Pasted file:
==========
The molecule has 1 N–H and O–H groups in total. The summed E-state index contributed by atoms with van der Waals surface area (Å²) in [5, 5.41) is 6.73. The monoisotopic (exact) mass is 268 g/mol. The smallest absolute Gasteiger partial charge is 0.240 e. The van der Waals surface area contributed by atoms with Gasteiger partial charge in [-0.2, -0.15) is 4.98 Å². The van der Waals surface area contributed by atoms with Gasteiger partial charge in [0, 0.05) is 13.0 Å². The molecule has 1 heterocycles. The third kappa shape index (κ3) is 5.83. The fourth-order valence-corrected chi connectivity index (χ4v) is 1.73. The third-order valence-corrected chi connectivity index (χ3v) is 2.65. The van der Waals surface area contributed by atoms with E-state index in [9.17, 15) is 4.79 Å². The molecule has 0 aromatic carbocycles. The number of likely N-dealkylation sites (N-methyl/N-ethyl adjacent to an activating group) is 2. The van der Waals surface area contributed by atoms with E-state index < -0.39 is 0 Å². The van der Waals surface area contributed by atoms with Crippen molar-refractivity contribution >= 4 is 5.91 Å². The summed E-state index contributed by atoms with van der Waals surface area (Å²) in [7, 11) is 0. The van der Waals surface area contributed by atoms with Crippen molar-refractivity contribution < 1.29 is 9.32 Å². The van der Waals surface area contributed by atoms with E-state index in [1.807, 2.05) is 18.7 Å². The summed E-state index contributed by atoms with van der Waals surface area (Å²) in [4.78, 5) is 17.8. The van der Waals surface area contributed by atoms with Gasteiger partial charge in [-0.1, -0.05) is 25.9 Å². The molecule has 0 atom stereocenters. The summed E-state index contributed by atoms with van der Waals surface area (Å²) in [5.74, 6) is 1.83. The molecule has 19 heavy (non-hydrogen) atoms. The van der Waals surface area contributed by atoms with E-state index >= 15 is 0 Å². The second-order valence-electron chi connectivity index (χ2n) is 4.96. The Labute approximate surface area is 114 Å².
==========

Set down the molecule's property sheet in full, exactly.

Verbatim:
The molecule has 1 N–H and O–H groups in total. The summed E-state index contributed by atoms with van der Waals surface area (Å²) in [5, 5.41) is 6.73. The monoisotopic (exact) mass is 268 g/mol. The smallest absolute Gasteiger partial charge is 0.240 e. The van der Waals surface area contributed by atoms with Gasteiger partial charge in [-0.2, -0.15) is 4.98 Å². The van der Waals surface area contributed by atoms with Gasteiger partial charge in [0, 0.05) is 13.0 Å². The molecule has 1 heterocycles. The third kappa shape index (κ3) is 5.83. The fourth-order valence-corrected chi connectivity index (χ4v) is 1.73. The third-order valence-corrected chi connectivity index (χ3v) is 2.65. The van der Waals surface area contributed by atoms with E-state index in [9.17, 15) is 4.79 Å². The molecule has 0 aromatic carbocycles. The number of likely N-dealkylation sites (N-methyl/N-ethyl adjacent to an activating group) is 2. The van der Waals surface area contributed by atoms with E-state index < -0.39 is 0 Å². The van der Waals surface area contributed by atoms with Crippen molar-refractivity contribution >= 4 is 5.91 Å². The summed E-state index contributed by atoms with van der Waals surface area (Å²) in [7, 11) is 0. The van der Waals surface area contributed by atoms with Crippen molar-refractivity contribution < 1.29 is 9.32 Å². The van der Waals surface area contributed by atoms with E-state index in [1.807, 2.05) is 18.7 Å². The summed E-state index contributed by atoms with van der Waals surface area (Å²) in [4.78, 5) is 17.8. The van der Waals surface area contributed by atoms with Gasteiger partial charge in [-0.1, -0.05) is 25.9 Å². The molecule has 0 atom stereocenters. The summed E-state index contributed by atoms with van der Waals surface area (Å²) in [5.74, 6) is 1.83. The molecule has 19 heavy (non-hydrogen) atoms. The van der Waals surface area contributed by atoms with E-state index >= 15 is 0 Å². The second-order valence-electron chi connectivity index (χ2n) is 4.96. The Labute approximate surface area is 114 Å².